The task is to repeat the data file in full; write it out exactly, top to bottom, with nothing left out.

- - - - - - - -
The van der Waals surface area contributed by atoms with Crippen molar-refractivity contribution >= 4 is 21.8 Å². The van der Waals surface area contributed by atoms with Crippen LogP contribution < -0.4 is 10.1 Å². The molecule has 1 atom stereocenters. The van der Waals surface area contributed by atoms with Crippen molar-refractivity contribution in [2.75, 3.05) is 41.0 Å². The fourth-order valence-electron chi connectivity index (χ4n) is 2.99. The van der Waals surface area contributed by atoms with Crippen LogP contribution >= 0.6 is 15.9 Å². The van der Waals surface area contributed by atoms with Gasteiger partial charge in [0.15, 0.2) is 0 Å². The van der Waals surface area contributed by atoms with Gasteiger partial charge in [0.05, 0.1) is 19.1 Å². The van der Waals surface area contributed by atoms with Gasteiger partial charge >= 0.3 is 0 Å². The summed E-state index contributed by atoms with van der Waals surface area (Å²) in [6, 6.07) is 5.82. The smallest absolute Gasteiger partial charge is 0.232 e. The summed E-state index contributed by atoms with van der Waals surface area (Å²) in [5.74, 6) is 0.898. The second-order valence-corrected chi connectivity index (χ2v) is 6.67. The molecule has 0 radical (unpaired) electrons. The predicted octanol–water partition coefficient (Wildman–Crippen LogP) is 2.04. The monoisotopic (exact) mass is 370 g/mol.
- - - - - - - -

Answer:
The van der Waals surface area contributed by atoms with Crippen molar-refractivity contribution >= 4 is 21.8 Å². The van der Waals surface area contributed by atoms with Crippen LogP contribution < -0.4 is 10.1 Å². The molecule has 1 atom stereocenters. The van der Waals surface area contributed by atoms with Crippen molar-refractivity contribution in [2.75, 3.05) is 41.0 Å². The fourth-order valence-electron chi connectivity index (χ4n) is 2.99. The van der Waals surface area contributed by atoms with Crippen LogP contribution >= 0.6 is 15.9 Å². The van der Waals surface area contributed by atoms with Gasteiger partial charge in [0.15, 0.2) is 0 Å². The van der Waals surface area contributed by atoms with Gasteiger partial charge in [0.05, 0.1) is 19.1 Å². The van der Waals surface area contributed by atoms with Gasteiger partial charge >= 0.3 is 0 Å². The summed E-state index contributed by atoms with van der Waals surface area (Å²) in [6, 6.07) is 5.82. The smallest absolute Gasteiger partial charge is 0.232 e. The summed E-state index contributed by atoms with van der Waals surface area (Å²) in [5.74, 6) is 0.898. The second-order valence-corrected chi connectivity index (χ2v) is 6.67. The molecule has 0 radical (unpaired) electrons. The predicted octanol–water partition coefficient (Wildman–Crippen LogP) is 2.04. The monoisotopic (exact) mass is 370 g/mol.